It’s The Right Time for a Radler

Fruit Beer - A boom sweeping the Czech Republic

Aaron Johns

Written by Aaron Johns Published on 07.08.2012 14:30:39 (updated on 07.08.2012) Reading time: 4 minutes

There is a boom sweeping this country, and the beer giants are taking full advantage. It’s the light, beer-based mixed drink known in this region as a radler. English speakers may know it as a shandy, and others still may refer to it as a panaché. A radler (cyclist in German) is beer mixed, about 50-50, with lemonade or other citrus-y fruit flavors. It was supposedly first poured for a German cyclist who wanted something light and refreshing during rides, hence the name, radler.

Staropramen’s cool lemon hit shelves last summer and proved there was a real, lasting market for these drinks. Most major brewers have since announced radlers of their own; there are now radlers from Staropramen, Gambrinus, Zlatopramen, Samson, Zubr, and more. Some pubs are even mixing their own. 

Staropramen’s Cool Lemon radler is a 2% abv. (alcohol by volume) drink that is a murky yellow-ish orange color and smells like artificial lemon flavoring, though it’s surprisingly refreshing. Staropramen reported sales in the millions of pints per month last summer. Now, with their own Cool Grep and heavy competition from other brewers, it is unlikely they will reach those kinds of numbers this season.

Like anything else, there is a time and place for everything. Sure, you would not necessarily sit down to a meal in mid January with a radler, but picture this: It’s  mid-afternoon on a hot sunny day, you’re by the river, maybe even playing some bocce ball, cracking open a cold, light drink with a little kick sounds just right.

After speaking with a couple of dads around town, I was surprised to hear that they like radlers because they provide them with an alcoholic beverage they can drink throughout the day and still be able to play with their kids and enjoy family time. Another great point that I heard many times is that these drinks, though sweet, give a much needed alternative to the liquid candy bar that is soda.

Several tastings have been held to put these Czech radlers in to perspective. There is one from and there was Radio Prague’s great radler tasting special. But, like any other beer, don’t take someone else’s word for it, set up your own tasting event and find the one that quenches your own thirst.

Řízný Citrón – 2.1% abv.
Limetka & Bezinka – 2.1% abv.

Escape Limetka – 2.5% abv.
Escape Malina – 2.5% abv.
Escape Zázvor – 2.5% abv.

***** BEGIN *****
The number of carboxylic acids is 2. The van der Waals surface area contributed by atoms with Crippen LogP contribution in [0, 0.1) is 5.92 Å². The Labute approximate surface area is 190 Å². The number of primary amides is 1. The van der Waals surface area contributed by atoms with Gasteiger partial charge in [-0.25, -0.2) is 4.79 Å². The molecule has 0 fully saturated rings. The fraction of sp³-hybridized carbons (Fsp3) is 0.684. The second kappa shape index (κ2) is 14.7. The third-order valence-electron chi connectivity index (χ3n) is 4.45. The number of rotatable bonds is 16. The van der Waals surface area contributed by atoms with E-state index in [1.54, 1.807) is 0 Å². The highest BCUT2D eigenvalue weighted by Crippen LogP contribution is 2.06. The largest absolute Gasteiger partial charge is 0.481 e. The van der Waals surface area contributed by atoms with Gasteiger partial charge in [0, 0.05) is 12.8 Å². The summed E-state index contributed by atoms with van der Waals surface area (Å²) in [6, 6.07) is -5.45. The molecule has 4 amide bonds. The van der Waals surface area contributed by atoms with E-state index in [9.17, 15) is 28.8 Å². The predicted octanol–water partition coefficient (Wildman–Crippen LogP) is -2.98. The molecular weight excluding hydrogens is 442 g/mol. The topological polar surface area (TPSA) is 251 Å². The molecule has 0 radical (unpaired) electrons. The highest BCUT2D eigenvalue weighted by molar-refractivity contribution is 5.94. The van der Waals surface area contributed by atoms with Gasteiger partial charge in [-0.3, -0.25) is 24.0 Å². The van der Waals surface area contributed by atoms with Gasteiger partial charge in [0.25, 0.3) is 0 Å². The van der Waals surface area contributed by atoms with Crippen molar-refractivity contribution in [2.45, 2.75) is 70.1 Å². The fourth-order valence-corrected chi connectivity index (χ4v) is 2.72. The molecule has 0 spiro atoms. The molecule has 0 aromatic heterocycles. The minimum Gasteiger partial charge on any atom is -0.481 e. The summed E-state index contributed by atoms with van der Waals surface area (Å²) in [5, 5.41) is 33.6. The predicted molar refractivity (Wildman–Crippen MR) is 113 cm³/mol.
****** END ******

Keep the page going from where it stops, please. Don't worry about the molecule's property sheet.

Chipper Grapefruit Beer – 2.0% abv.


Apartment for rent, 3+kk - 2 bedrooms, 70m<sup>2</sup>

Apartment for rent, 3+kk - 2 bedrooms, 70m2

Gočárova třída, Hradec Králové

Apartment for rent, 2+kk - 1 bedroom, 50m<sup>2</sup>

Apartment for rent, 2+kk - 1 bedroom, 50m2

Gočárova třída, Hradec Králové

Apartment for rent, 2+kk - 1 bedroom, 62m<sup>2</sup>

Apartment for rent, 2+kk - 1 bedroom, 62m2

Sladová, Plzeň - Východní Předměstí

Office for rent, 79m<sup>2</sup>

Office for rent, 79m2

Pospíšilova, Hradec Králové

Radler Lemon – 2.5% abv.
Radler Grapefruit – 2.5% abv.

Cool Lemen – 2% abv.
Cool Grep – 2% abv.

Radler Citrón – 2% abv.
Radler Pomeranč a zázvor – 2% abv.

Yuza & Limeta – 2% abv.

Mixed at the pub

I can’t see myself regularly ordering a radler at a pub, but there are a number of pubs in Prague now serving radlers, and I thought I should try a few out. Here are two examples from opposite ends of the spectrum. 

First, I noticed that Melantrich, just under Marks & Spencer on Václavské náměstí, had a summer beer listed as a panaché in their outdoor seating area. So I sat and ordered said panaché. When it came, I asked the waiter which beer they use in this mix, he informed me that it was Pilsner Urquell. Next I asked about the lemonade mixer, and found out that they simply mix it with Sprite; to say the least, I did not enjoy the beer. Finally, I asked for my bill and was absolutely shocked to receive a 116 CZK check for one beer. So, I went to the waiter in case there was some mistake. No mistake. Melantrich serves Únětice regularly, and has always been a pub that I could make a quick stop to escape the river of people on Václavské náměstí. But 116 CZK for an Urquell and Sprite, ridiculous! The moral of this story is when at Melantrich go inside and drink Únětice.

On a much brighter note, if you haven’t heard of it or tried it yet, Pivo a Párek is a must stop. They have a cute little shop on Korunní with an admirable selection of bottled beers, a few rotating taps, a selection of sausages, and their own radlers. I was speaking with one of the owners, Pavel Mrzena, and could not have asked for a more helpful, friendly, and knowledgeable guy. Pavel was happy to tell me about the 8º beer that they have specially made just for their radlers, though I could not get him to divulge who makes it for them. Same story with the syrups: all of their syrups are specially made to work with the beer to make their radlers unique, but he would not budge on sharing exactly who makes them. I like that they are keeping their secrets close to the chest. Pivo a Párek is a wonderful little shop with some interesting and different Radlers. 

As always, get out there, taste as much as you can, and we hope to hear from you!

Related articles

Would you like us to write about your business? Find out more